Is there anything else you think people should know about you that would make you the best candidate?

I’ve worked for the City for 25+ years – I’m a public finance and all-around City administration expert having worked in six different City Departments in a variety of capacities at various levels of the organization – from entry level to executive positions. I know how the sausage is made and the sausage needs a new recipe! 

My experience is critical because LA government is an incredibly large and complicated bureaucracy; It takes years for an outsider to figure out what the core problems are and we don’t have time for an inexperienced Controller. We need someone like me who can hit the ground running day one.  

I’m also a 3rd-generation Angeleno and a mom of two young adults who are 4th-generation LAUSD graduates. As a city executive, I value family-friendly work cultures and alternative schedules, such as 4-day work weeks and continued telecommuting, when appropriate. 

I’m not a career politician, I have a great city job already. But I’m incredibly frustrated with how this city is being mismanaged and I want to use my knowledge, experience and know-how to help steer this city in a better direction. And I’m willing to stand up to our status quo politicians and special interests who have contributed to the deterioration of Los Angeles. 

What areas of the City budget would you focus on to make spending more effective?

After 25+ years of working for the City, I can tell you definitively that the biggest problem facing the City’s budget is fiscal mismanagement mostly due to the ongoing quid pro quo relationship between our politicians and the government unions (special interests) who fund their campaigns to get votes and win elections. These government unions represent about 45k City employees, most of whom don’t even live in Los Angeles, and not the 4 million Angelenos who pay taxes. As a result, these special interests have immense control over our politicians, who keep approving increase after increase to government salaries, bonuses, benefits and pensions, while city services/programs keep getting cut to free up funding to pay for higher compensation packages. 

Over many years, I’ve experienced this never-ending pattern of higher compensation costs that leads to “crowd out’ of city services, as these unsustainable salary and pension costs require our City leaders to cut city services and programs to free up funding to pay for these raises. 

So even though our city budget has grown from $4.3 billion to $11.5 billion over the last 20 years, we actually don’t have any more city employees working today, but government compensation has exploded. LA has a declining number of options to address these government raises short of raising taxes or reducing services. And that’s exactly what has happened.  After working with the city budget for many years, there’s never enough funding to go around for services, but there seemingly is always enough money for increases to government worker salary raises, benefits, bonuses and pensions. And that’s one of the main reasons why the city has deteriorated.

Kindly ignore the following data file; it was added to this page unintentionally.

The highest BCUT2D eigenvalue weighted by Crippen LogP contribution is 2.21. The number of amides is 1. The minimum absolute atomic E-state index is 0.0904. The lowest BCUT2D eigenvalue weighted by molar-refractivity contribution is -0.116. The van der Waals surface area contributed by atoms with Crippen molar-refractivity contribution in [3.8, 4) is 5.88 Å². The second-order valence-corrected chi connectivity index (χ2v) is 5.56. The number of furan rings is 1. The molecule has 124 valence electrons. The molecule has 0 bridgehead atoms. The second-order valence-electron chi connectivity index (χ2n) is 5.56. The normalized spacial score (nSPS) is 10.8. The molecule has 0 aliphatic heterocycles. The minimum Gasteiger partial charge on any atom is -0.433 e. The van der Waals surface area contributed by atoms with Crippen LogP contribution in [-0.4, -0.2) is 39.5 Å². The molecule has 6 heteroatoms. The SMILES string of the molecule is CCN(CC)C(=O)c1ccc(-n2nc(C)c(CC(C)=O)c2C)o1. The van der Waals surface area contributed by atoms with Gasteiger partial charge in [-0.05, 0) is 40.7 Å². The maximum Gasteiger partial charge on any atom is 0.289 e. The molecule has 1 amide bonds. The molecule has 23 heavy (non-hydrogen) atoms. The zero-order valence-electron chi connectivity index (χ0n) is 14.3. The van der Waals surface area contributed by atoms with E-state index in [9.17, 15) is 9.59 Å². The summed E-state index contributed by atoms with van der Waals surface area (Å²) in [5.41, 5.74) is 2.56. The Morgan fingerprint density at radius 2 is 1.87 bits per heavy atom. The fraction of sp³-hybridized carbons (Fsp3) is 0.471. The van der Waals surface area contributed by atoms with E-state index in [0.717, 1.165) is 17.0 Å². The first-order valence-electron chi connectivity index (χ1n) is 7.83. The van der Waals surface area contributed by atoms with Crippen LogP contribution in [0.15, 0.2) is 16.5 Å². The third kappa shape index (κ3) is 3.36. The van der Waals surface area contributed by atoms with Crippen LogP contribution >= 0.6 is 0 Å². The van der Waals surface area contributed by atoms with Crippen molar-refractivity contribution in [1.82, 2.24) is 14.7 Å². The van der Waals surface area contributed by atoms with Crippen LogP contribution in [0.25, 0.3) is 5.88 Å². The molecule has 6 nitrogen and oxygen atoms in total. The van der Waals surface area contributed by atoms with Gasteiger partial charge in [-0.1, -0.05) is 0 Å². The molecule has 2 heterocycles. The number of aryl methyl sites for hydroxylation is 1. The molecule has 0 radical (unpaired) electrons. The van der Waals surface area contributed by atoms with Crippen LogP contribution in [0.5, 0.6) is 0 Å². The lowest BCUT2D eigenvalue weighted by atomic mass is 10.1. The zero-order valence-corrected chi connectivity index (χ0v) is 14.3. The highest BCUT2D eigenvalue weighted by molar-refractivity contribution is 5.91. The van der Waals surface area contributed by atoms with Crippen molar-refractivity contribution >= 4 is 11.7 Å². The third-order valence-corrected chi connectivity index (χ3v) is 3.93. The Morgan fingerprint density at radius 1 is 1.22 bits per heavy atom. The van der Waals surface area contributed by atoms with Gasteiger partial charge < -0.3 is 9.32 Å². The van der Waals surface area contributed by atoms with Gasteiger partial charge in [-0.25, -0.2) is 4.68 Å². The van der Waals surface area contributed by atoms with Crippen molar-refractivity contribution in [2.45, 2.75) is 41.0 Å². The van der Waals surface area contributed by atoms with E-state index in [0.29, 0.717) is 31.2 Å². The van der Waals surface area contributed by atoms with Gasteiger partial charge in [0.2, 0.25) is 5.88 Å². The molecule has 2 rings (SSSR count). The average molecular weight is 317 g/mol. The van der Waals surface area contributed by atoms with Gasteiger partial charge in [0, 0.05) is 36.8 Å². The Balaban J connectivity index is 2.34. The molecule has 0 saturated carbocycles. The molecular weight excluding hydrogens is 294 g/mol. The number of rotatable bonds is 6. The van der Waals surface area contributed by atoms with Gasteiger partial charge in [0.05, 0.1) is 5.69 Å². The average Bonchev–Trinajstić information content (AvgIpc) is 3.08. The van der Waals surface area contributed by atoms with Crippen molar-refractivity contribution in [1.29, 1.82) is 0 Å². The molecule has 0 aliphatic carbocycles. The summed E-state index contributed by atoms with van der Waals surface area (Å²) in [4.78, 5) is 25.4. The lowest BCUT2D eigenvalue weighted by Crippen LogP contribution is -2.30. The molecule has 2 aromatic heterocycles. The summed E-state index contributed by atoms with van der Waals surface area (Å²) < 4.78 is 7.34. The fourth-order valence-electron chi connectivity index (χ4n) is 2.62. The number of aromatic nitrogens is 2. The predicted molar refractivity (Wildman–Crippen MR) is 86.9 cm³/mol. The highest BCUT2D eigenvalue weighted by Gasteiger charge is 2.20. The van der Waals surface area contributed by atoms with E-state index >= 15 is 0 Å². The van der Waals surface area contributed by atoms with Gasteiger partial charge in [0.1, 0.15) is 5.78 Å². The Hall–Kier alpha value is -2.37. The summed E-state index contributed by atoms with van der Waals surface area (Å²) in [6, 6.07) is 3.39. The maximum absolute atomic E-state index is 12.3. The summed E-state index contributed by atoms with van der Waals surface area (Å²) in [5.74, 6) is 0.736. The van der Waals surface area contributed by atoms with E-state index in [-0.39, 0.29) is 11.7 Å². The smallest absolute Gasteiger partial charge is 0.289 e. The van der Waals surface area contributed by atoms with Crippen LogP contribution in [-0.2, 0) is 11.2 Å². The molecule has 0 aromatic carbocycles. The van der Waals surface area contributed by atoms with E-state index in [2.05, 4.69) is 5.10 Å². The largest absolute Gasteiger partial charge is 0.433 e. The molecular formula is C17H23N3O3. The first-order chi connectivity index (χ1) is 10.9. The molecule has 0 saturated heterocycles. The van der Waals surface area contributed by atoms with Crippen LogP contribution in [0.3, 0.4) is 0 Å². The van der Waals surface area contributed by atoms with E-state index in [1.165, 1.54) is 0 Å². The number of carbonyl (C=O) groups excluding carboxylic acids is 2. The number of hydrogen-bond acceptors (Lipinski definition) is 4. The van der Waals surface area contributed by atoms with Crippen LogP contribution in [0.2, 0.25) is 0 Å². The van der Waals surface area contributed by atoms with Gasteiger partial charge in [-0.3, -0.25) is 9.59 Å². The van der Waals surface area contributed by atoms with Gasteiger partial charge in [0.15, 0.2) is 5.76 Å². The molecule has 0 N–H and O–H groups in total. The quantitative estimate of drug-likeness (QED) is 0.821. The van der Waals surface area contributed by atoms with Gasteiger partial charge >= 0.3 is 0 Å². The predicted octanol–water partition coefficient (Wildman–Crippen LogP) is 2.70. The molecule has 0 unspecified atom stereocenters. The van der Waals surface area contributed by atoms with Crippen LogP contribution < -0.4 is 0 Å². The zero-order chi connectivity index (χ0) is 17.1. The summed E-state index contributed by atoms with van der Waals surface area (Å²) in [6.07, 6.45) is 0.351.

The grim reality in which Angelenos find themselves due to this ongoing fiscal mismanagement point to a lack of essential and equitable services, broken sidewalks and neglected streets, a trash and homeless crisis, lack of public restrooms; the deplorable amount of trash on our freeways and public areas, lack of public restrooms and world class amenities, 

As Controller, I want to expose the fiscal mismanagement of our city finances to ensure this city is providing more services, not less. 

What strategies would you employ to ensure wasteful spending doesn’t take place? 

Many politicians declare they will cut wasteful projects and reduce red tape when elected. But those are empty meaningless words because they don’t really understand the underlying reasons why there is waste to begin with. But I do. I already understand first-hand the core reasons why we waste precious tax payer dollars and it is mostly due to: 

1) Serious Technology Deficiencies Our city officials do not adequately invest in technology to modernize City services. We are grossly behind the times and the city must invest more in technology to make us more efficient, effective and importantly, equitable to improve City services and customer service.

2)  Restrictive Civil Service (Hiring) Processes The way the city hires, fires and disciplines its workers is based on an antiquated civil service system, a system that was developed last century but is now obsolete. Civil service rules and regulations handcuff the city from expeditiously hiring the best and brightest from our local communities. The city can’t seem to hire up staff and too much staff time is wasted on civil service regulations. The entire civil service system needs to be blown up and reimagined.

3) Laborious/Cumbersome Contracting Regulations Our contracting processes are incredibly bureaucratic and complicated which restricts newer contractors and small businesses from taking advantage of contracting opportunities. We make it difficult to bid on projects and sole source/no bid contracts have proliferated because the traditional competitive bidding process is too cumbersome. 

4) Excessive Regulations by Politicians – Politicians are short timers and each new politician keeps layering on policy on top of policy without regard of past policies. Everything is so prescriptive and it ties the hands of our Departmental Managers to be flexible and nimble, and impedes their ability to successfully complete their mission.  

As Controller, my focus would be to help strategically address these areas above in order to reduce waste in Los Angeles government.